Happy 125th birthday to the first toilet flush!

We all take it for granted, but this week marks 125 years since the first toilet flush in Melbourne!

We all take it for granted, but this week marks 125 years since the first toilet flush in Melbourne!

Melbourne Water has got to the bottom of this significant moment in history. The first property connected to the city’s sewerage system was on the corner of Princes and Rouse Streets in Port Melbourne. It was the site of the All England XI Hotel, which no longer exists.

Melbourne Water Managing Director Nerina Di Lorenzo said the first flush in 1897 triggered the beginning of a much more sanitary existence for Melburnians.

“Melbourne had been dubbed Smellbourne for a good reason. It had a major issue with waste, which caused disease, death and pollution,” Di Lorenzo said.

“Many households emptied sewage into open drains that flowed into streets and onto local rivers and creeks. The city’s infrastructure could not keep up with the needs of a booming population.”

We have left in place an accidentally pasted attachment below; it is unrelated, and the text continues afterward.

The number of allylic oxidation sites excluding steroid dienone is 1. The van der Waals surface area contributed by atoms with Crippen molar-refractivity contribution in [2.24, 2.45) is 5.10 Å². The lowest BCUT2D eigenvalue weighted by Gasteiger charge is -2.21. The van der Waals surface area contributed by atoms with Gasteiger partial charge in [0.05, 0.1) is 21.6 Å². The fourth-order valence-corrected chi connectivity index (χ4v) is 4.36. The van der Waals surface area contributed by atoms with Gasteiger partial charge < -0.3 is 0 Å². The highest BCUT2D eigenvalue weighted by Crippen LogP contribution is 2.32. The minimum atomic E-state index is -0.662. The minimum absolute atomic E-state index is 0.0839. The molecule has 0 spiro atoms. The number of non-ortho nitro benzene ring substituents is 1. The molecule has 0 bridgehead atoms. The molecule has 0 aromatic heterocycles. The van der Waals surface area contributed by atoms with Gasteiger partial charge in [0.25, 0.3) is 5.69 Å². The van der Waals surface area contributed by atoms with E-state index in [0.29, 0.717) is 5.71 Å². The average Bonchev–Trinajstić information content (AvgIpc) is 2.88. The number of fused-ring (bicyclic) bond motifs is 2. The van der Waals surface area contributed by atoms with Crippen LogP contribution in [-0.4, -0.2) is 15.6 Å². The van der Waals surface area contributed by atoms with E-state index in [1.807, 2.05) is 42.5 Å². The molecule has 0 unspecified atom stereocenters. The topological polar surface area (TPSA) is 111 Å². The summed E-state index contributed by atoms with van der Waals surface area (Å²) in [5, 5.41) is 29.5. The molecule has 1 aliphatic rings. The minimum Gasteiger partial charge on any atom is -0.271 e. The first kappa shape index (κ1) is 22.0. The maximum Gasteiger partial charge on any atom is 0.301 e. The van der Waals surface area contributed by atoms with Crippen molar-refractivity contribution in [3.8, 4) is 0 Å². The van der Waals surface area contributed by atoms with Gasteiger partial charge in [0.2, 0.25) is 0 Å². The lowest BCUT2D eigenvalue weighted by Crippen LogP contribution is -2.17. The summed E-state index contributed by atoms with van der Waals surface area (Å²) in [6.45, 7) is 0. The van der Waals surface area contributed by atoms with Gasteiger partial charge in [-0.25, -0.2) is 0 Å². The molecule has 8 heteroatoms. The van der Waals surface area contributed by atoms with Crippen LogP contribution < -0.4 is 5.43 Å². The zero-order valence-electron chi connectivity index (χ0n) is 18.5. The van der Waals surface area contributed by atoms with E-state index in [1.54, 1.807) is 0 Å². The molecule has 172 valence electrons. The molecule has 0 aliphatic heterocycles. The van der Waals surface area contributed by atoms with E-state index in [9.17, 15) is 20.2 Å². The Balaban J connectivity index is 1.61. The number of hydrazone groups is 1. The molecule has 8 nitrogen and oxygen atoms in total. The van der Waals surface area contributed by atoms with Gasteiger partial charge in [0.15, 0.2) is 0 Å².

A Royal Commission sought a solution to the stench to protect public health and the environment. The Metropolitan Melbourne Board of Works was established to design, construct and run a sewerage system. By 1910, more than 105,000 homes in Melbourne were connected to it.

Development from the first toilet flush

More than a century later, Melbourne’s population continues to grow. We face new challenges, including climate change and the changing urban environment. But just like those original visionaries, Melbourne Water continues to innovate.

“We have a world-class sewerage system that constantly evolves to ensure Melburnians have a safe, clean and healthy environment essential to our way of life today, tomorrow, and for generations to come,” Dr Di Lorenzo said.

“On top of that, our treatment plants in Werribee and Bangholme are at the forefront of a shift towards a circular economy. They process around 90 per cent of our sewage and turn Melbourne’s waste into recycled water, nutrients, and energy ready for reuse.

“Our wastewater is also significant in detecting disease in the community, most recently COVID-19.”

Thanks to the Port Melbourne Historical and Preservation Society, history buffs can visit the location of the first flush and find a plaque commemorating the significance of the site mounted on the front wall of the current apartment building.

And remember, when you flush today, only flush the three P’s – poo, pee and (toilet) paper to avoid blockages. Items like disposable nappies, wipes, sanitary products and, more recently, face masks should go in the bin, not down the bowl.

Vision – Can you flush it?

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